Surreysmum's Reviews > Woman's Friendship a Story of Domestic Life
Woman's Friendship a Story of Domestic Life
by Grace Aguilar
by Grace Aguilar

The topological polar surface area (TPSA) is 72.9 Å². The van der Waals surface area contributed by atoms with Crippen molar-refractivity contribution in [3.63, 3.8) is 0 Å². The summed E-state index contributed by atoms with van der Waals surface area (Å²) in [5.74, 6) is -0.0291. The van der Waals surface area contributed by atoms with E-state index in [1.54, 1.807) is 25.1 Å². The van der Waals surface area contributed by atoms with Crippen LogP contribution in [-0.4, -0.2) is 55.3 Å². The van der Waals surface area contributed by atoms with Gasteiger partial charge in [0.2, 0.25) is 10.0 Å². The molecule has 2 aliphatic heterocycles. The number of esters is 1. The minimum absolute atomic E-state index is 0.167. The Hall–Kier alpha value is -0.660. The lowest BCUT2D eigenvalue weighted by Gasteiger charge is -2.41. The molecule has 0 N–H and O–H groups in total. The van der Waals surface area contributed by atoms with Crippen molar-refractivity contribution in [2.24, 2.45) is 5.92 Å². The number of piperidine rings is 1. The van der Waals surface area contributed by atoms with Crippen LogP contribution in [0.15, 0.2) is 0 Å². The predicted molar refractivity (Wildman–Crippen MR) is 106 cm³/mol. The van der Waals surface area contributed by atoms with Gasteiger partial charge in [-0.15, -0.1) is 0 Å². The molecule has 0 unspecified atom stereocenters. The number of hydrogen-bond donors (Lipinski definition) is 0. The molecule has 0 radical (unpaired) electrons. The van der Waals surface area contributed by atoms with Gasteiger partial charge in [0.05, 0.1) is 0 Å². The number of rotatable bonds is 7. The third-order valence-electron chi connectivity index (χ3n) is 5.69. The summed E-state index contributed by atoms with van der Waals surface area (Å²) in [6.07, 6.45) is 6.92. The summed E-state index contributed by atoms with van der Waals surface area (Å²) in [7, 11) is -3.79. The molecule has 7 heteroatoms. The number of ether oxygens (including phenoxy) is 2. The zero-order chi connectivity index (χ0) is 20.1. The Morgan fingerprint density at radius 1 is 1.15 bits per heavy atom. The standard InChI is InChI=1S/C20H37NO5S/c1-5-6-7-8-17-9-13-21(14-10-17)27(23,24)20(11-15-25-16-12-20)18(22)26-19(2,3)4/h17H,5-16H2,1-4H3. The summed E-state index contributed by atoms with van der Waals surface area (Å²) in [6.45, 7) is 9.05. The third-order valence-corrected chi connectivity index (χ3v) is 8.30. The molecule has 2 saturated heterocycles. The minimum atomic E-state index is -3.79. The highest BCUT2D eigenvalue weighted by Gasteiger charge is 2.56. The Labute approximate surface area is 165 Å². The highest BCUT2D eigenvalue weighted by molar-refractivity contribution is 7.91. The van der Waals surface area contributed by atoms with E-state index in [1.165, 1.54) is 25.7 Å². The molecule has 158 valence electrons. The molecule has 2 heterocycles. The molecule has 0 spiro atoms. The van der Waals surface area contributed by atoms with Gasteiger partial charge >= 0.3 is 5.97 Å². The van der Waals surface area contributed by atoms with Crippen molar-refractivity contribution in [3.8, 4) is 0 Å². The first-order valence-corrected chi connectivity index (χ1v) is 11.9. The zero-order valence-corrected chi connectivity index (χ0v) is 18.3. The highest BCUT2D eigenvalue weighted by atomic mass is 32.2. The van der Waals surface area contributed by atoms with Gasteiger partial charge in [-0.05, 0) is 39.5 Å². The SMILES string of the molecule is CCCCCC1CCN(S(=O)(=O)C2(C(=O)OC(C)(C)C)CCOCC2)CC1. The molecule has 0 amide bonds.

This one of several novels posthumously published by Grace Aguilar's mother. It displays nothing of Aguilar's passionate Jewish side (other than a few moral passages referring to a benevolent paternal God, which could be, and no doubt were, assumed by the majority of her readers to refer to Christianity). Aguilar is an engaging storyteller, so even if her plot device - mysterious circumstances of birth leading to a near escape from an incestuous marriage - is hoary and easily penetrated, I enjoyed her handling of it. Trapped though they are in rather irritating Victorian social roles, her principal characters, especially the female ones, do exhibit actual human patterns of behaviour, and likeable ones at that. And, true to her title, Aguilar makes sure that her heroine, Florence Leslie, escapes from the awful effects of Victorian female vulnerability through the efforts of her woman friend, Lady Ida St. Maur, but only after she is subjected to that most dreadful of fates, the undeserved loss of reputation. (The agent of that loss of reputation, an evil cousin with a nearly identical name, is the weakest point in the plotting of this novel). It's easy to be smug a century and a half after the fact, but I do find these women's novels, which are essentially guide-books from one woman to another about negotiating the perils of women's social role in early Victorian England, to have a certain interest.
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